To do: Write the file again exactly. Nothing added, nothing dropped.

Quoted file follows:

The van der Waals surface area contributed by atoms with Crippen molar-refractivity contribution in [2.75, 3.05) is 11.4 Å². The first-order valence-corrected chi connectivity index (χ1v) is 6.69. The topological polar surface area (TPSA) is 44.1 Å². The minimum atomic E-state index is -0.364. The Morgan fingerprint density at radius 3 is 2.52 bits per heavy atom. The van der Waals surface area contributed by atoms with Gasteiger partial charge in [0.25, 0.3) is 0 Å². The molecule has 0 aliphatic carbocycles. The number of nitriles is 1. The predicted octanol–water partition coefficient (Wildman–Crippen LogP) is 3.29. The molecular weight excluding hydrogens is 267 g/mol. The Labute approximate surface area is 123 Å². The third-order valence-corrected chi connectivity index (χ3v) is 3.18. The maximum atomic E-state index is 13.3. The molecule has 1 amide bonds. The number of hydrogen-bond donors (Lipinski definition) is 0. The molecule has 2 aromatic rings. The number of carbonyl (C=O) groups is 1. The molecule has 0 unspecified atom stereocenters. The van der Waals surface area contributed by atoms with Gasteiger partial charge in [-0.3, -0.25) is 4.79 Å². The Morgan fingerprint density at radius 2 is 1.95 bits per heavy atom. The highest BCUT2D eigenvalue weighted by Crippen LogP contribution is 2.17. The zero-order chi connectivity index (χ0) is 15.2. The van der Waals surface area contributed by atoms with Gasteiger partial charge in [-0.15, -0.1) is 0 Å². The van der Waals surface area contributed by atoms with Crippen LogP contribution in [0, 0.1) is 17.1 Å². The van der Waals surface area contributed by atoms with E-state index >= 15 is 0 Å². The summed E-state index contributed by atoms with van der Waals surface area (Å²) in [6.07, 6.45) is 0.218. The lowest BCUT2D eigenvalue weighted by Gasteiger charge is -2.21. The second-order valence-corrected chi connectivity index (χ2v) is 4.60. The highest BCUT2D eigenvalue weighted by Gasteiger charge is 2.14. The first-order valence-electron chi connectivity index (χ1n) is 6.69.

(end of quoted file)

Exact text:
The van der Waals surface area contributed by atoms with Crippen molar-refractivity contribution in [2.75, 3.05) is 11.4 Å². The first-order valence-corrected chi connectivity index (χ1v) is 6.69. The topological polar surface area (TPSA) is 44.1 Å². The minimum atomic E-state index is -0.364. The Morgan fingerprint density at radius 3 is 2.52 bits per heavy atom. The van der Waals surface area contributed by atoms with Gasteiger partial charge in [0.25, 0.3) is 0 Å². The molecule has 0 aliphatic carbocycles. The number of nitriles is 1. The predicted octanol–water partition coefficient (Wildman–Crippen LogP) is 3.29. The molecular weight excluding hydrogens is 267 g/mol. The Labute approximate surface area is 123 Å². The third-order valence-corrected chi connectivity index (χ3v) is 3.18. The maximum atomic E-state index is 13.3. The molecule has 1 amide bonds. The number of hydrogen-bond donors (Lipinski definition) is 0. The molecule has 2 aromatic rings. The number of carbonyl (C=O) groups is 1. The molecule has 0 unspecified atom stereocenters. The van der Waals surface area contributed by atoms with Gasteiger partial charge in [-0.3, -0.25) is 4.79 Å². The Morgan fingerprint density at radius 2 is 1.95 bits per heavy atom. The highest BCUT2D eigenvalue weighted by Crippen LogP contribution is 2.17. The zero-order chi connectivity index (χ0) is 15.2. The van der Waals surface area contributed by atoms with Gasteiger partial charge in [-0.15, -0.1) is 0 Å². The van der Waals surface area contributed by atoms with Crippen LogP contribution in [0, 0.1) is 17.1 Å². The van der Waals surface area contributed by atoms with E-state index >= 15 is 0 Å². The summed E-state index contributed by atoms with van der Waals surface area (Å²) in [6.07, 6.45) is 0.218. The lowest BCUT2D eigenvalue weighted by Gasteiger charge is -2.21. The second-order valence-corrected chi connectivity index (χ2v) is 4.60. The highest BCUT2D eigenvalue weighted by Gasteiger charge is 2.14. The first-order valence-electron chi connectivity index (χ1n) is 6.69.